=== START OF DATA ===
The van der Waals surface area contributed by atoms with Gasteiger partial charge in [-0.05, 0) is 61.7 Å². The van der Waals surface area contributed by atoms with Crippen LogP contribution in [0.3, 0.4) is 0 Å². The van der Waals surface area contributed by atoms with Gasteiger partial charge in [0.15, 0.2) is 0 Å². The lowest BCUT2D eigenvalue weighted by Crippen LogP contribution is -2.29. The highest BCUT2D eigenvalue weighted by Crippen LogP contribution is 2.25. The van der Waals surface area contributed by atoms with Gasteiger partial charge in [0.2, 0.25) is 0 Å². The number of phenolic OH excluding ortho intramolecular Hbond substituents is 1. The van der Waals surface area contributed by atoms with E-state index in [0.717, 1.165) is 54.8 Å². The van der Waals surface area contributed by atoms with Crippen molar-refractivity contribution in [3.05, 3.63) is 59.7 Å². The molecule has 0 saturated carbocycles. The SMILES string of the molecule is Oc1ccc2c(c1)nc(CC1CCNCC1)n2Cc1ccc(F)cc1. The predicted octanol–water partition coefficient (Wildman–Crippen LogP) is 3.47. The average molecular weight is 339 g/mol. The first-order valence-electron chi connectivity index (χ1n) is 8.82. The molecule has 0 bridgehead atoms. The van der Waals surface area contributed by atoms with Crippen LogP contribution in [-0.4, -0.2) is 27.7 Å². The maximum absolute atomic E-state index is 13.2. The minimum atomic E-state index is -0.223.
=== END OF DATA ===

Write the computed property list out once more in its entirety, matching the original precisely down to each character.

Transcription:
The van der Waals surface area contributed by atoms with Gasteiger partial charge in [-0.05, 0) is 61.7 Å². The van der Waals surface area contributed by atoms with Crippen LogP contribution in [0.3, 0.4) is 0 Å². The van der Waals surface area contributed by atoms with Gasteiger partial charge in [0.15, 0.2) is 0 Å². The lowest BCUT2D eigenvalue weighted by Crippen LogP contribution is -2.29. The highest BCUT2D eigenvalue weighted by Crippen LogP contribution is 2.25. The van der Waals surface area contributed by atoms with Gasteiger partial charge in [0.2, 0.25) is 0 Å². The number of phenolic OH excluding ortho intramolecular Hbond substituents is 1. The van der Waals surface area contributed by atoms with E-state index in [0.717, 1.165) is 54.8 Å². The van der Waals surface area contributed by atoms with Crippen molar-refractivity contribution in [3.05, 3.63) is 59.7 Å². The molecule has 0 saturated carbocycles. The SMILES string of the molecule is Oc1ccc2c(c1)nc(CC1CCNCC1)n2Cc1ccc(F)cc1. The predicted octanol–water partition coefficient (Wildman–Crippen LogP) is 3.47. The average molecular weight is 339 g/mol. The first-order valence-electron chi connectivity index (χ1n) is 8.82. The molecule has 0 bridgehead atoms. The van der Waals surface area contributed by atoms with Crippen LogP contribution in [-0.4, -0.2) is 27.7 Å². The maximum absolute atomic E-state index is 13.2. The minimum atomic E-state index is -0.223.